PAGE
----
Data relating to the nasal microbiota are also very limited. However, an imbalance in the composition of the nasal microbiota has also been associated with the disease13, and even with the severity of attacks14, although no causal relationship has been established. Lastly, as with the gut microbiota, a very recent study on 700 children suggests that an alteration of the nasal microbiota due to antibiotic treatment before the age of 1 could explain the onset of childhood asthma at 7 years of age.15 However, this remains to be confirmed.
Living with asthma: treatments and solutions?
Although asthma cannot be cured, there are treatments that allow asthma patients to lead normal and active lives. Symptomatic treatments mainly limit the intensity of acute attacks by opening the bronchi, while disease-modifying treatments reduce inflammation of the airways, thus improving respiratory function and reducing attack severity.1
Studies on the relationship between the microbiota and asthma suggest that modifying the microbiota could help prevent the disease, leading researchers to focus their efforts on the use of probiotics and prebiotics.16,17 Their use as a treatment for the disease is also being studied.18
Are there any protective factors?
Exposure to (sidenote: Microorganisms Living organisms that are too small to be seen with the naked eye. They include bacteria, viruses, fungi, archaea and protozoa, and are commonly referred to as “microbes”. ) during early childhood seems to help prevent asthma. Contrary to popular belief, living in a sanitized environment does not necessarily protect against respiratory diseases. Some studies show that house dust is not necessarily a risk factor for the development of the disease,19 while others have shown a decreased risk of asthma in children born and raised in the countryside20 or with pets.21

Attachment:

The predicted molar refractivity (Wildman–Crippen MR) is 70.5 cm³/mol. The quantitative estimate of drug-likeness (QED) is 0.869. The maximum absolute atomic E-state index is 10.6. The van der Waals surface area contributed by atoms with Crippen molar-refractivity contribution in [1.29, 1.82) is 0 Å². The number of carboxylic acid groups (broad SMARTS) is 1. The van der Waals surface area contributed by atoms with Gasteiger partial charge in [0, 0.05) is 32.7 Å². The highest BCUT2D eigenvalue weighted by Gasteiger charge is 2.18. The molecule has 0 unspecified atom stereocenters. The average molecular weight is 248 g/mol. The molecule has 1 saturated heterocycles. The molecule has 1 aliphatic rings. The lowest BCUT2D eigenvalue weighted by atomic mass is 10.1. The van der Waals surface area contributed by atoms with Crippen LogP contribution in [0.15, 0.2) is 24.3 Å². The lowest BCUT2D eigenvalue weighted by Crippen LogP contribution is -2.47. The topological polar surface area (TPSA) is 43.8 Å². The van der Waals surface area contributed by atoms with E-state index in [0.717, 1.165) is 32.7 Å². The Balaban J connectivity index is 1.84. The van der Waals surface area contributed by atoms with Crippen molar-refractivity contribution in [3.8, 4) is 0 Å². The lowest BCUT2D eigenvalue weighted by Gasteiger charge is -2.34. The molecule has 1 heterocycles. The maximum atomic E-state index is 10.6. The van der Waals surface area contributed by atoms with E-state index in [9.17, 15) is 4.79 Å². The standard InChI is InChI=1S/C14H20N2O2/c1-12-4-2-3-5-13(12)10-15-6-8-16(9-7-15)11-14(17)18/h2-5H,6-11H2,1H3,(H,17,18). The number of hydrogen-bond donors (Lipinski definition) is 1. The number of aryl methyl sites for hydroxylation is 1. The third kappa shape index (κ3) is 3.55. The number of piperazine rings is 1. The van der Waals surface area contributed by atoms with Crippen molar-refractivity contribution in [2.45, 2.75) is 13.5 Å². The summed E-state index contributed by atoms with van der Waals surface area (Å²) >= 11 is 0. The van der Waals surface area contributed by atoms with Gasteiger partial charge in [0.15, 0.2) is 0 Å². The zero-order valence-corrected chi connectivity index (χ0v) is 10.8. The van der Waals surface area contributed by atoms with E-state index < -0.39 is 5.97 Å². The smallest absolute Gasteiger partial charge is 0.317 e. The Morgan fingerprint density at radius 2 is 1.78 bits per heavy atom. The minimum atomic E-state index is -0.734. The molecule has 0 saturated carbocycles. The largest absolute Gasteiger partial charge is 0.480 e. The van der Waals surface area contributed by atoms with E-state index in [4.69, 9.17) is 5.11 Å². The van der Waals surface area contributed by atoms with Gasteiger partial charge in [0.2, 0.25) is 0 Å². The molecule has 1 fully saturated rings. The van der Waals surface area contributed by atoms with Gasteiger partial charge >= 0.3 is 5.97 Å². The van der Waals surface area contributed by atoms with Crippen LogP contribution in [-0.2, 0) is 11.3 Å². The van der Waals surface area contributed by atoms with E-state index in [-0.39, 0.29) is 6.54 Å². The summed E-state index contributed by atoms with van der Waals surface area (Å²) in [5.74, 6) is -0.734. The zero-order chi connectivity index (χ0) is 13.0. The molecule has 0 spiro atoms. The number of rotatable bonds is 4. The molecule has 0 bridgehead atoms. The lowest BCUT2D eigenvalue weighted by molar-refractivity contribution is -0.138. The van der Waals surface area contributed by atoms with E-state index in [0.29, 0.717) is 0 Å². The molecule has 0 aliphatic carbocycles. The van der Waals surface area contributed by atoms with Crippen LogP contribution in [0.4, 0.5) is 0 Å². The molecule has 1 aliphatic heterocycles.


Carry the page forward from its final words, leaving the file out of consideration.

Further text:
This article is based on scientifically approved sources. However, if you or your child display symptoms, please consult your family doctor or pediatrician.
1 World Health Organization. 2021. Asthma. World Health Organization, Geneva, Switzerland. https://www.who.int/news-room/fact-sheets/detail/asthma
7 Patrick DM, Sbihi H, Dai DLY, et al. Decreasing antibiotic use, the gut microbiota, and asthma incidence in children: evidence from population-based and prospective cohort studies. Lancet Respir Med. 2020 Nov;8(11):1094-1105.
15 Toivonen L, Schuez-Havupalo L, Karppinen S, et al. Antibiotic Treatments During Infancy, Changes in Nasal Microbiota, and Asthma Development: Population-based Cohort Study. Clin Infect Dis. 2021 May 4;72(9):1546-1554.
20 Depner M, Taft DH, Kirjavainen PV, et al. Maturation of the gut microbiome during the first year of life contributes to the protective farm effect on childhood asthma. Nat Med. 26(11):1766-1775. 2020 ;
22 What is microbiology? Microbiology Society. https://microbiologysociety.org/why-microbiology-matters/what-is-microbiology.html